This is a fairly crucial bit of object-oriented PHP, but I only found out about it today after x years, so it’s bound to trip someone else up.
Essentially, if you want to copy some values from an object, doing this is a very bad idea:
$a = new A;
$b = $a;
…because it’s not like copying a variable (passing it by value) where $a and $b are independent, $b is just a pointer to $a. So this:
…will remove foo from $a as well.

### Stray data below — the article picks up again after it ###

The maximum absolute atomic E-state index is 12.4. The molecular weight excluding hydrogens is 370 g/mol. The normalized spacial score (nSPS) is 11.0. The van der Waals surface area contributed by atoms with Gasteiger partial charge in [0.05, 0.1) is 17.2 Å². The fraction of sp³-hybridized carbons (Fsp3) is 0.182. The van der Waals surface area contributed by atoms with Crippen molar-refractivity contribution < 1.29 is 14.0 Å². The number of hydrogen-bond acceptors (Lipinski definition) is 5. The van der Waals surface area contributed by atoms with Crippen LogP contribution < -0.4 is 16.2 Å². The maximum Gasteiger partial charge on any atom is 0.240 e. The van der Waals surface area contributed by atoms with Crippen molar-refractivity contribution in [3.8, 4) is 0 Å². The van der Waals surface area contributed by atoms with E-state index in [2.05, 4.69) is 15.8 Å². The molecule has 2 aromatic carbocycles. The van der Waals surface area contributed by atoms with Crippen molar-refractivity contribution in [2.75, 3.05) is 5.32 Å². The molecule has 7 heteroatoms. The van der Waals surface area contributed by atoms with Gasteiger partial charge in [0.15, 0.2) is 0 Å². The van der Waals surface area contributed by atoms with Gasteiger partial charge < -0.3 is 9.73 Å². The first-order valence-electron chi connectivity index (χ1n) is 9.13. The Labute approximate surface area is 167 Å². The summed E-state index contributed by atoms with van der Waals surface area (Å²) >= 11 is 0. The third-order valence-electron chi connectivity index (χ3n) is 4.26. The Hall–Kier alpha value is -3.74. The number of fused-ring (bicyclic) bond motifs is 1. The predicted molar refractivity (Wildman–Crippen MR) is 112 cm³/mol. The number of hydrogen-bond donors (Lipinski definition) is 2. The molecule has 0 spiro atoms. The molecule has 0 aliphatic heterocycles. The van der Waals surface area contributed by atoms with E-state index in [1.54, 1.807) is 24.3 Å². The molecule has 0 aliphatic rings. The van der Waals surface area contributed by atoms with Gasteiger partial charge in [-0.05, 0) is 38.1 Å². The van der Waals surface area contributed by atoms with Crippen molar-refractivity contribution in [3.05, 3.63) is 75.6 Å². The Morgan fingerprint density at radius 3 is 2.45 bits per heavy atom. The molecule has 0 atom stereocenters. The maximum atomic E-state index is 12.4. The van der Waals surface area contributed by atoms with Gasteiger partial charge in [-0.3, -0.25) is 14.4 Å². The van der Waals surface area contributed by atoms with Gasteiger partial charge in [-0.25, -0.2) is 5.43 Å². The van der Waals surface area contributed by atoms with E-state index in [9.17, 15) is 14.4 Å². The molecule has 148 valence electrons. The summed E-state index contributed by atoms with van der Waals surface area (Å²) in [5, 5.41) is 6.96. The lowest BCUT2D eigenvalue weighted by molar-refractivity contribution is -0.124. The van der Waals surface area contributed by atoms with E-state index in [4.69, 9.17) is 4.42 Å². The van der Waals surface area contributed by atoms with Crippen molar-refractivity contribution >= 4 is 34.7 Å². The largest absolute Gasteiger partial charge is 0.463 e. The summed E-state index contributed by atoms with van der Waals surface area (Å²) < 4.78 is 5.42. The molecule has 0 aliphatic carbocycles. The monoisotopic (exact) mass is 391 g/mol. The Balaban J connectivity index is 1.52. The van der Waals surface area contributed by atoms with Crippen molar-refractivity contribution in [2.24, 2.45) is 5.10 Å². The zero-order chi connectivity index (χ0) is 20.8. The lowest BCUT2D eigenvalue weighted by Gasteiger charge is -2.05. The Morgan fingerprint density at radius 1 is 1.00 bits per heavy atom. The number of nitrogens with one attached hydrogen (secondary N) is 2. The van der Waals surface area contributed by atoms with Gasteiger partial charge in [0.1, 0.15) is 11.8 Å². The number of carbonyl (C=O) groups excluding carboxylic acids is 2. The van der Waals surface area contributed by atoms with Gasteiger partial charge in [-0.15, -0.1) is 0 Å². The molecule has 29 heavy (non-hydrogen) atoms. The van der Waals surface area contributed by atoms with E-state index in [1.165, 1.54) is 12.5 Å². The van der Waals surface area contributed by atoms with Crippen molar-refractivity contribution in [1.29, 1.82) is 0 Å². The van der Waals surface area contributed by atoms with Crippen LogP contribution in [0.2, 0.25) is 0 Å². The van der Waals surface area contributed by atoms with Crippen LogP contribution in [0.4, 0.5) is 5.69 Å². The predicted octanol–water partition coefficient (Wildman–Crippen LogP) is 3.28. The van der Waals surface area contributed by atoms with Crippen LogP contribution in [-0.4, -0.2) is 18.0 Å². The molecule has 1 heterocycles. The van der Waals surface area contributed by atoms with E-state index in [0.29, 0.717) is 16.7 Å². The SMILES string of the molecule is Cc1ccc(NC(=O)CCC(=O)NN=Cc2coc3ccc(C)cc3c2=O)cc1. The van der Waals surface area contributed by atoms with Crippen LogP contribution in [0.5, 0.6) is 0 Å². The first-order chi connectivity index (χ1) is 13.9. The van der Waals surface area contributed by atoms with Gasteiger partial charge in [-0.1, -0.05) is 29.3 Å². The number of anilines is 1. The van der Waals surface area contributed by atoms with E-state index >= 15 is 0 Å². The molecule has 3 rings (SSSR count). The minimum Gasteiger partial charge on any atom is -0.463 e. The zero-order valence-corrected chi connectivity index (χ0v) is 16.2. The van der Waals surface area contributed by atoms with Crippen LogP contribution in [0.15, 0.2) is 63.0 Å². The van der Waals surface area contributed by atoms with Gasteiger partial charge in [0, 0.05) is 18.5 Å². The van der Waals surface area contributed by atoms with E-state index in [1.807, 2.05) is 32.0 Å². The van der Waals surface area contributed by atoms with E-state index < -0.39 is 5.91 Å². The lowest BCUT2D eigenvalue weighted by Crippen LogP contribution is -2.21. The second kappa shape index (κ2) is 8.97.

Wiser programmers than me may well be saying, “Why do you need to copy an object anyway?”, and indeed I can’t remember doing so before.
I needed it’s properties, so I could write a record of an API call to a logfile (but minus sensitive info like the API keys). These were indeed removed from the log, unfortunately all the REST calls stopped working and it took a while to realise why. get_object_vars (which chucks the properties in an array and leaves the original object intact) was what I should have used.
Note objects are passed as pointers, not as references, as explained in great detail here (read the comments.)